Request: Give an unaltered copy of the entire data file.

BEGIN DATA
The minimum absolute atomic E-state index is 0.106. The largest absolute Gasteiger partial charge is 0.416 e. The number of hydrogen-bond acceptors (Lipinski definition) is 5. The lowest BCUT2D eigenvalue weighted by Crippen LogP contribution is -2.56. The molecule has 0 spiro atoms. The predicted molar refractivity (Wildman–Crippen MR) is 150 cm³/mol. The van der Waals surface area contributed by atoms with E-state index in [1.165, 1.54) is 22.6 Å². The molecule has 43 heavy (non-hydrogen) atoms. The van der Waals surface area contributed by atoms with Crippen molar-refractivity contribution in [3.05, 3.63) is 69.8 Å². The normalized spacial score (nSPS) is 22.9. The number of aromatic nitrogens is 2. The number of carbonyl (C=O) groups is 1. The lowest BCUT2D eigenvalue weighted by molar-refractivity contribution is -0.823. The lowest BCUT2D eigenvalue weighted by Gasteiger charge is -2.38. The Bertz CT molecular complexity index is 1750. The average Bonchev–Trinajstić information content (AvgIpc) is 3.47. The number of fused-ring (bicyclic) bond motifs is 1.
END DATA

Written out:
The minimum absolute atomic E-state index is 0.106. The largest absolute Gasteiger partial charge is 0.416 e. The number of hydrogen-bond acceptors (Lipinski definition) is 5. The lowest BCUT2D eigenvalue weighted by Crippen LogP contribution is -2.56. The molecule has 0 spiro atoms. The predicted molar refractivity (Wildman–Crippen MR) is 150 cm³/mol. The van der Waals surface area contributed by atoms with E-state index in [1.165, 1.54) is 22.6 Å². The molecule has 43 heavy (non-hydrogen) atoms. The van der Waals surface area contributed by atoms with Crippen molar-refractivity contribution in [3.05, 3.63) is 69.8 Å². The normalized spacial score (nSPS) is 22.9. The number of aromatic nitrogens is 2. The number of carbonyl (C=O) groups is 1. The lowest BCUT2D eigenvalue weighted by molar-refractivity contribution is -0.823. The lowest BCUT2D eigenvalue weighted by Gasteiger charge is -2.38. The Bertz CT molecular complexity index is 1750. The average Bonchev–Trinajstić information content (AvgIpc) is 3.47. The number of fused-ring (bicyclic) bond motifs is 1.